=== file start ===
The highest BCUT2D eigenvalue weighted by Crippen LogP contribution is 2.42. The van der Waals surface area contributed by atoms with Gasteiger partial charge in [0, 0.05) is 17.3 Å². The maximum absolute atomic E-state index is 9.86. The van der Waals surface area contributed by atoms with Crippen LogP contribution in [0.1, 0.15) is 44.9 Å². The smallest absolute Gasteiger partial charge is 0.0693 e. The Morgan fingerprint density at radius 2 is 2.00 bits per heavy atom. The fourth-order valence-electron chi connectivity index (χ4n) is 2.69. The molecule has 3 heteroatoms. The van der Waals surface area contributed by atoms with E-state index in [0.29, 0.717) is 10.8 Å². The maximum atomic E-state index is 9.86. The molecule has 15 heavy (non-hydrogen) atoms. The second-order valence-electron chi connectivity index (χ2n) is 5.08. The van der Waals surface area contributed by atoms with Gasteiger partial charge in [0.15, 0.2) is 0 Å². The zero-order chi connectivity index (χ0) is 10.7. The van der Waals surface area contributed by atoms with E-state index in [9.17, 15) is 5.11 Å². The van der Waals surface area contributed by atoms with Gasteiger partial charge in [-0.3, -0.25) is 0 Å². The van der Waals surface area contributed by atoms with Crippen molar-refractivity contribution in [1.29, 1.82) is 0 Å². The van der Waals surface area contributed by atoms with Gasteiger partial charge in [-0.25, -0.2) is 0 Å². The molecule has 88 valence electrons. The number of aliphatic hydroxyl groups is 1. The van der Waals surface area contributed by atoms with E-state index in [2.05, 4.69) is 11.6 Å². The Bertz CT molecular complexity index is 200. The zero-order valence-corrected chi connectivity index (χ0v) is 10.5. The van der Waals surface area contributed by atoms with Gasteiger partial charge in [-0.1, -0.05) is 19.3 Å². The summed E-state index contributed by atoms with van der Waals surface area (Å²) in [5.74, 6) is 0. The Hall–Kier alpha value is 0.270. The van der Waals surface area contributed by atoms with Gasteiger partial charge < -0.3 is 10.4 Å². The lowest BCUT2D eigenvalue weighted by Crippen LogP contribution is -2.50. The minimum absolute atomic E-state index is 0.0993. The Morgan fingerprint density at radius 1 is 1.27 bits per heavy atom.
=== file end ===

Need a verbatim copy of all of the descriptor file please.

The highest BCUT2D eigenvalue weighted by Crippen LogP contribution is 2.42. The van der Waals surface area contributed by atoms with Gasteiger partial charge in [0, 0.05) is 17.3 Å². The maximum absolute atomic E-state index is 9.86. The van der Waals surface area contributed by atoms with Crippen LogP contribution in [0.1, 0.15) is 44.9 Å². The smallest absolute Gasteiger partial charge is 0.0693 e. The Morgan fingerprint density at radius 2 is 2.00 bits per heavy atom. The fourth-order valence-electron chi connectivity index (χ4n) is 2.69. The molecule has 3 heteroatoms. The van der Waals surface area contributed by atoms with E-state index in [0.29, 0.717) is 10.8 Å². The maximum atomic E-state index is 9.86. The molecule has 15 heavy (non-hydrogen) atoms. The second-order valence-electron chi connectivity index (χ2n) is 5.08. The van der Waals surface area contributed by atoms with Gasteiger partial charge in [0.15, 0.2) is 0 Å². The zero-order chi connectivity index (χ0) is 10.7. The van der Waals surface area contributed by atoms with E-state index in [9.17, 15) is 5.11 Å². The van der Waals surface area contributed by atoms with Gasteiger partial charge in [-0.3, -0.25) is 0 Å². The van der Waals surface area contributed by atoms with Crippen molar-refractivity contribution in [1.29, 1.82) is 0 Å². The van der Waals surface area contributed by atoms with Gasteiger partial charge in [-0.25, -0.2) is 0 Å². The molecule has 88 valence electrons. The number of aliphatic hydroxyl groups is 1. The van der Waals surface area contributed by atoms with E-state index in [2.05, 4.69) is 11.6 Å². The Bertz CT molecular complexity index is 200. The zero-order valence-corrected chi connectivity index (χ0v) is 10.5. The van der Waals surface area contributed by atoms with Gasteiger partial charge in [-0.1, -0.05) is 19.3 Å². The summed E-state index contributed by atoms with van der Waals surface area (Å²) in [5.74, 6) is 0. The Hall–Kier alpha value is 0.270. The van der Waals surface area contributed by atoms with Gasteiger partial charge < -0.3 is 10.4 Å². The lowest BCUT2D eigenvalue weighted by Crippen LogP contribution is -2.50. The minimum absolute atomic E-state index is 0.0993. The Morgan fingerprint density at radius 1 is 1.27 bits per heavy atom.